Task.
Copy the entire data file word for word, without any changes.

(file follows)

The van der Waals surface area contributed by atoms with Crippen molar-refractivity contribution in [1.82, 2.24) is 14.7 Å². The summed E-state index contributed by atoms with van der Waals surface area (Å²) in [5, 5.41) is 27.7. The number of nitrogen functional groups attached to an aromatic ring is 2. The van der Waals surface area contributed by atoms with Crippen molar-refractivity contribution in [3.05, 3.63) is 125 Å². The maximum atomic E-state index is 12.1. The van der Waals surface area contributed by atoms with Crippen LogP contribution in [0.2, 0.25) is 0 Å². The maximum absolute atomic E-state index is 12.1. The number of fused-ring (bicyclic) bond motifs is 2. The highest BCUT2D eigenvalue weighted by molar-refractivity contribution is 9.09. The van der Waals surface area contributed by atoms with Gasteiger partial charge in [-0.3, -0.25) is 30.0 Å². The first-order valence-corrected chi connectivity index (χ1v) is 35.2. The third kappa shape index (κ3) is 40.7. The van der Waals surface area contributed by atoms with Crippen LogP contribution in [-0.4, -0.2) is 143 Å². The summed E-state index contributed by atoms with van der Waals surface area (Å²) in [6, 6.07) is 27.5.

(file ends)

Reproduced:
The van der Waals surface area contributed by atoms with Crippen molar-refractivity contribution in [1.82, 2.24) is 14.7 Å². The summed E-state index contributed by atoms with van der Waals surface area (Å²) in [5, 5.41) is 27.7. The number of nitrogen functional groups attached to an aromatic ring is 2. The van der Waals surface area contributed by atoms with Crippen molar-refractivity contribution in [3.05, 3.63) is 125 Å². The maximum atomic E-state index is 12.1. The van der Waals surface area contributed by atoms with Crippen LogP contribution in [0.2, 0.25) is 0 Å². The maximum absolute atomic E-state index is 12.1. The number of fused-ring (bicyclic) bond motifs is 2. The highest BCUT2D eigenvalue weighted by molar-refractivity contribution is 9.09. The van der Waals surface area contributed by atoms with Gasteiger partial charge in [-0.3, -0.25) is 30.0 Å². The first-order valence-corrected chi connectivity index (χ1v) is 35.2. The third kappa shape index (κ3) is 40.7. The van der Waals surface area contributed by atoms with Crippen LogP contribution in [-0.4, -0.2) is 143 Å². The summed E-state index contributed by atoms with van der Waals surface area (Å²) in [6, 6.07) is 27.5.